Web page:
PARRAVANI: I have to say, I was never having sex with her boyfriends, I was never kissing her boyfriends. But I went on dates undercover. I wanted to know who she was as a lover and a woman and not a twin. And these men had me out for dinner. They took me out for drinks. We went for long country rides and I allowed them their time with Cara. And I was actively becoming her like a person would become a thing or person for Halloween. I couldn't, at a certain point, divorce my grief of losing Cara with the fact that I felt like I had been possessed by her. It was a horrifying feeling.
I looked at myself in the mirror and there she was staring back at me. And I laughed and I heard my sister's laugh coming out of my mouth. And it sounds like a science-fiction film, it really does. But it happened to me and the only way that I can describe it, the sensation, it was like the phantom limb syndrome where people report that when they lose an arm or a leg, that they can still feel it tingling or it's really itchy and they can't scratch it. For me, losing my sister felt like having a phantom twin. I felt her with me all of the time. I felt her next to me all of the time. I felt her inside of me. I became her.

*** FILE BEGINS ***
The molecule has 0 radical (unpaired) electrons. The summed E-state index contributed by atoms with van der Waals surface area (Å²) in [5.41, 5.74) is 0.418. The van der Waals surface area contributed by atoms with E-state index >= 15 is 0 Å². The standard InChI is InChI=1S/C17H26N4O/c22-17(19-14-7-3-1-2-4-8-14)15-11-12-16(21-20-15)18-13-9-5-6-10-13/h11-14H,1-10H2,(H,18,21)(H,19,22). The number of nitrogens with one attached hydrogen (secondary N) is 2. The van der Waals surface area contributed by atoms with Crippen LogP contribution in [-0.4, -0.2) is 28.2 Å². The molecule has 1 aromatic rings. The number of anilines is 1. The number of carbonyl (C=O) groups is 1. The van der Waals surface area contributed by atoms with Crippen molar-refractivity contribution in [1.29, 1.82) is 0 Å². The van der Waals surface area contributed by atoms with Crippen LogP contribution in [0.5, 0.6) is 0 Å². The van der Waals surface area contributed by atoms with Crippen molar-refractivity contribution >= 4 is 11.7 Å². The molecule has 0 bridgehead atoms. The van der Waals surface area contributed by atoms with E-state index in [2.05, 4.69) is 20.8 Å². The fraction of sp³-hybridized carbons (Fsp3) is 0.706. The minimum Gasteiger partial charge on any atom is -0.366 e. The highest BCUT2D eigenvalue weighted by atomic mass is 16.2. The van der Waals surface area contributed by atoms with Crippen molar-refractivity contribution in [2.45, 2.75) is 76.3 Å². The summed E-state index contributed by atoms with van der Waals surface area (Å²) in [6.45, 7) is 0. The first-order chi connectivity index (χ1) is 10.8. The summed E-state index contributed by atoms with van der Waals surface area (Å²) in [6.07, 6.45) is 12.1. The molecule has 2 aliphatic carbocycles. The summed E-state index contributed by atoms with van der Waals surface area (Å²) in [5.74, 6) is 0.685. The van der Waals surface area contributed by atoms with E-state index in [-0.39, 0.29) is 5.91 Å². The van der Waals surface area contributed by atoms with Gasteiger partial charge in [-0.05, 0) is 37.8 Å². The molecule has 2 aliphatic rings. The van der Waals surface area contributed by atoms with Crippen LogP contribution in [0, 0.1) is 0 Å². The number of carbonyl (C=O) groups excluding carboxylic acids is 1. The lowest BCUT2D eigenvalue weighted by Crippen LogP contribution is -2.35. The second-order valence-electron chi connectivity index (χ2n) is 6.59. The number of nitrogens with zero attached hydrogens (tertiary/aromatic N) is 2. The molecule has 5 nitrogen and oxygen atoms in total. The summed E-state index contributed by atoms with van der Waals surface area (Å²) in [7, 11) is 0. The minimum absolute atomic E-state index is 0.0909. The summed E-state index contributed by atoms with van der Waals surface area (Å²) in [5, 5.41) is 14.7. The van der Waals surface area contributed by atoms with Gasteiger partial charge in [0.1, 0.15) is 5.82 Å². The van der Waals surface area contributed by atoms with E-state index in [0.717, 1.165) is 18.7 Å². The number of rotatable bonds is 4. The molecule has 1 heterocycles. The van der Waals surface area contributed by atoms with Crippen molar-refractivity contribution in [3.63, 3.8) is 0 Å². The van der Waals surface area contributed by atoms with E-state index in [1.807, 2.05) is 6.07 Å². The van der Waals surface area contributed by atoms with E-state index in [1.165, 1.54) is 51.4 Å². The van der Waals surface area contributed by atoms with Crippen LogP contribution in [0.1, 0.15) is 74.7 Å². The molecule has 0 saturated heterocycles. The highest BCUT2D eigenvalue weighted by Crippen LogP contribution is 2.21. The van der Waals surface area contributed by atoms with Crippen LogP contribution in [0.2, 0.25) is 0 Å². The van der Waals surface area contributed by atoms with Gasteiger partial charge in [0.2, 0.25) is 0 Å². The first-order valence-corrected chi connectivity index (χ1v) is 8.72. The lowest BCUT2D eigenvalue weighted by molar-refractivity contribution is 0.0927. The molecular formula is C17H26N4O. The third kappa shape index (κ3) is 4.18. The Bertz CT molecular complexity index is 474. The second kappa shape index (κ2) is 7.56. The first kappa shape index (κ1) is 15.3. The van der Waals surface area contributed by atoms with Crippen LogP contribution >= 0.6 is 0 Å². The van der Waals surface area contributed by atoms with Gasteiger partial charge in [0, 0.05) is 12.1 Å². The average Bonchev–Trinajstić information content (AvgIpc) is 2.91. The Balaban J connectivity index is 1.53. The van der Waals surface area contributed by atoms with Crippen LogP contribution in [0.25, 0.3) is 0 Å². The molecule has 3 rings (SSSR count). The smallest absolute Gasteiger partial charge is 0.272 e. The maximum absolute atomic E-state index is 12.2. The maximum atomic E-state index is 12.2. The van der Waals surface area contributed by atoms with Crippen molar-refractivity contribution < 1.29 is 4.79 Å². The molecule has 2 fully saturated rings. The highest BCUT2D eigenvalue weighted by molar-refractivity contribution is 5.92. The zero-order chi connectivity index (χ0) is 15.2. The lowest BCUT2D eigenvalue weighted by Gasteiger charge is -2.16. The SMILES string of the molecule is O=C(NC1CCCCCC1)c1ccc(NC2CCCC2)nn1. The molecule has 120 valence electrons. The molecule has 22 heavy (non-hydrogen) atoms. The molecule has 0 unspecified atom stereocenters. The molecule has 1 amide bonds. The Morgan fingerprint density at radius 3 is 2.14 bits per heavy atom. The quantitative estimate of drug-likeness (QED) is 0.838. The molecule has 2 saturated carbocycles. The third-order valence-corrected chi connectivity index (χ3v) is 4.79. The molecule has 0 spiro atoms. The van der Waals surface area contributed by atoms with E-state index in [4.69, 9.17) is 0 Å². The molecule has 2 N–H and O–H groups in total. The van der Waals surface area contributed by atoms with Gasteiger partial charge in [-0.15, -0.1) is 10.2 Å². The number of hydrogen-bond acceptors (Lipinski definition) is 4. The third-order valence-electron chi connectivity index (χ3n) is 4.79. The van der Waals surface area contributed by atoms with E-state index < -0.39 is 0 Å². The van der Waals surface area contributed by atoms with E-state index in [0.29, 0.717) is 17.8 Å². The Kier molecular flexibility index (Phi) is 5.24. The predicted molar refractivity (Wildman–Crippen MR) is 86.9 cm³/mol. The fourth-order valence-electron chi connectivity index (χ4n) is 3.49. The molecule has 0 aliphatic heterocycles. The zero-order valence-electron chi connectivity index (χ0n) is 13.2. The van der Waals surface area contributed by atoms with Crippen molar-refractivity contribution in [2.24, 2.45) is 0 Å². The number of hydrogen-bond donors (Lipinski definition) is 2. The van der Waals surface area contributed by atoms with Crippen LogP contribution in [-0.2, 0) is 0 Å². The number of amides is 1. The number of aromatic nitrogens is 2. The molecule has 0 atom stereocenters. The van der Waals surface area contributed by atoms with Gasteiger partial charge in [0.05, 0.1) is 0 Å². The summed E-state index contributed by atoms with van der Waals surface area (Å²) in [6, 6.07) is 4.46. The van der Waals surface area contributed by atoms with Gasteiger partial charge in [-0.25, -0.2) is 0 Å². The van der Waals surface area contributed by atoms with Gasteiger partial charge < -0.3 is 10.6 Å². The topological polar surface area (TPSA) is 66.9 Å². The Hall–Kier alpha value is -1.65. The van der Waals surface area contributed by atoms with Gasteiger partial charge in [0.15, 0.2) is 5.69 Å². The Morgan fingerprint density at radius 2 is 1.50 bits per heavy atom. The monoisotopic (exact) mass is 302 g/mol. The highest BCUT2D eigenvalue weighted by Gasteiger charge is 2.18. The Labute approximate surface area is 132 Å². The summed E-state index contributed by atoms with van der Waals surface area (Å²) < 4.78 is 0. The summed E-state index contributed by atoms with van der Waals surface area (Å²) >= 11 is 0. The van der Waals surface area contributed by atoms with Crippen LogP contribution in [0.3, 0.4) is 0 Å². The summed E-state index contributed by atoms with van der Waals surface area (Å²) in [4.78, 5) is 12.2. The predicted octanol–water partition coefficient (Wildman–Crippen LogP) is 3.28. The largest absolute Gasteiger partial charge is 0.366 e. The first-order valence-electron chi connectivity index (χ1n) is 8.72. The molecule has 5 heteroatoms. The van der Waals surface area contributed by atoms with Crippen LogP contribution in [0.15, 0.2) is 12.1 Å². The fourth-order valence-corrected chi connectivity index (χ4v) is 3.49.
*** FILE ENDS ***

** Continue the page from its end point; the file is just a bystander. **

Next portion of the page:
I started taking the drugs that she took. And I had turned to Valium. And I turned to Ambien. And I took it in extreme quantities.
LOPEZ: Christa starved. She lied. She cut her arms with a knife. She quit her teaching job. She cheated on her husband. She tried to kill herself.
PARRAVANI: I felt like it was my right to follow her into the afterlife. And if I wanted to die taking too many pills and I wanted to die because I wasn't eating any food, that it was my right to do that because the half of me that I understood and that had been with me in the world was dead.
LOPEZ: In the span of a couple years, Christa checked herself into three mental hospitals. She crashed her car and nearly died. Her husband divorced her. She met with therapists, but they didn't help.
PARRAVANI: So I looked on every sort of dark corner of my sisters computer trying to find something to help me understand how she could've made this terrible choice and left me like that.
LOPEZ: So then one day, Christa decided to visit her mom.
PARRAVANI: I went up to my sister's old room and I sat on the floor. And I dropped something and I picked it up and I looked under the bed, and there was this giant Tupperware container filled with my sister's journals. And I'd never seen them before and I was really surprised and I pulled one out and I opened the first page.